With the 26 leaders of the NATO alliance gathering in the Romanian capital Bucharest for a three-day summit, it is already clear which issues are more likely to divide than unite the member states. From increasing troop levels in Afghanistan to eastward expansion, the notes of discord have been clanging loudly in advance of Wednesday's opening meeting.
Troop levels in Afghanistan are likely to be one of the biggest sources of tension at the meeting, with France already playing down expectations that it would commit to a significant number of extra troops at the summit.
In a keynote speech on Wednesday in Bucharest, US President George W. Bush called on his NATO allies to "step forward with additional forces" in Afghanistan, saying NATO could not afford to lose its battle with the Taliban and al-Qaida militants. At a later meeting with his Romanian hosts, Bush said: "We expect our NATO allies to shoulder the burden necessary to succeed . The question nations have to ask is, is it worth it? My answer is, absolutely it's worth it."
There had been hopes that French President Nicolas Sarkozy would announce a major new contribution to the 47,000-strong NATO-led force in Afghanistan, but these plans have proved highly unpopular domestically. On Tuesday, his Prime Minister Francois Fillon tried to dampen expectations, saying Paris was just looking to send several hundred more troops, while a French diplomat told the Associated Press that it was "premature" to speak of troop numbers until talks had been held with military planners about requirements.
However, with the Canadians threatening to pull out if major reinforcements are not forthcoming, there is increasd pressure on other allies to step up with more troops. The perceived imbalance between the risks taken by the US, British and Canadian troops in the volatile south compared to the German, Italian and Spanish, who have limited their forces to the more stable north and west, has proved a major source of friction within the alliance.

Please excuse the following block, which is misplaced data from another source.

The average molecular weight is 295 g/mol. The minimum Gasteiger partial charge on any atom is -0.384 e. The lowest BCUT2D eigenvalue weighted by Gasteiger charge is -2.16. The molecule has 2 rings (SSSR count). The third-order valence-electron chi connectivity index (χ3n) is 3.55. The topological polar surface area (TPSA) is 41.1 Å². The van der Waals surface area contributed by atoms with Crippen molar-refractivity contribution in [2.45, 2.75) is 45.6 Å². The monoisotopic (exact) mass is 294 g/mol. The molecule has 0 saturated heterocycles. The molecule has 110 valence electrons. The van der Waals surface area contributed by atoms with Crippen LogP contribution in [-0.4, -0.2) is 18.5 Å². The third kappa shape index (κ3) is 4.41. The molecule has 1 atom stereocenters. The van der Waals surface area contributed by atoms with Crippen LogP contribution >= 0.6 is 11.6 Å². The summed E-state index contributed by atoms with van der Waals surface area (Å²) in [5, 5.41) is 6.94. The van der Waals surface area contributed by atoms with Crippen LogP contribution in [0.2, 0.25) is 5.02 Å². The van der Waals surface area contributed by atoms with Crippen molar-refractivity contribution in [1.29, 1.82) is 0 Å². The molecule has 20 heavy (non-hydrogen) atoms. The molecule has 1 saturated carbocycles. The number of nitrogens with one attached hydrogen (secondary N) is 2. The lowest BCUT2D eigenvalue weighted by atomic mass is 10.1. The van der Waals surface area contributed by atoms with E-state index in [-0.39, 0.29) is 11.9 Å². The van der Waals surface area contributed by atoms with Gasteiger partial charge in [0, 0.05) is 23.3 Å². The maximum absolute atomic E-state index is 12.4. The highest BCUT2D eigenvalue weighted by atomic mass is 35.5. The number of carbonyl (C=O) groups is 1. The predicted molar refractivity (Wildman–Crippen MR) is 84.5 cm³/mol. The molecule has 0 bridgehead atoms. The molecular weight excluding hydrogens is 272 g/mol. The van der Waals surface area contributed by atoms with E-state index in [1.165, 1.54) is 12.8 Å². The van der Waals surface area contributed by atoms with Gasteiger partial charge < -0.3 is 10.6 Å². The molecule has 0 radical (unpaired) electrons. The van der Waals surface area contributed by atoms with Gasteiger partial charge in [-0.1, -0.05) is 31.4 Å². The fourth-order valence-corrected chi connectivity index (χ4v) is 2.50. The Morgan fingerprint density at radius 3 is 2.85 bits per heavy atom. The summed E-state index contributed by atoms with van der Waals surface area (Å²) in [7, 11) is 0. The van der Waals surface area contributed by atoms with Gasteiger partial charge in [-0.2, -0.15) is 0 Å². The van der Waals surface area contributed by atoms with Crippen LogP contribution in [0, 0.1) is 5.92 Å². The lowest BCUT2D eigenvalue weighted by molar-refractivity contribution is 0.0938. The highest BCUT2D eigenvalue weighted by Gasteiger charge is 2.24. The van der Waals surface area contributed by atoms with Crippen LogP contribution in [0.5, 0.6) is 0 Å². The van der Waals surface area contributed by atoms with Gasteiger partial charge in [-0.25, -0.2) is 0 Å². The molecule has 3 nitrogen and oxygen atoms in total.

Another potential source of division is the US push for NATO to accept Ukraine and Georgia into its ranks. Germany and France are threatening to block moves to open up talks on membership with the two former Soviet states, arguing that they do not yet meet the criteria and that such a step would needlessly antagonize Russia.
On Tuesday French Prime Minister Fillon gave the clearest indication of French resistance. "France will not give its green light to the entry of Ukraine and Georgia," he said, adding: "We think that it is not the correct response to the balance of power in Europe, and between Europe and Russia." And on Wednesday, German Foreign Minister Frank-Walter Steinmeier warned against further burdening relations with Moscow, which are already strained over Kosovo, as well as US plans to build a missile defense shield on Russia's doorstep.
These issues are likely to top the agenda when outgoing Russian President Vladimir Putin meets with the NATO leaders on Friday as well as during his meeting with President Bush in the Russian resort town of Sochi on Sunday. Asked Wednesday if the Sochi meeting could be a "diplomatic trainwreck," Bush replied: "You call it a diplomatic trainwreck, I call it an opportunity to sit down and have a good frank discussion again."
Meanwhile Greece is threatening to veto NATO membership for Macedonia unless a last-minute deal is found to change the name of the candidate nation, which it currently shares with a Greek province. "We have said, no solution means no invitation," Greek Foreign Minister Dora Bakoyannis told reporters in Athens on Wednesday.
The dispute should not affect plans to invite Croatia and Albania to join the alliance. However, diplomats told the Associated Press that there were concerns any exclusion of Macedonia could exacerbate tensions in the Balkans, already running high after Kosovo declared independence six weeks ago.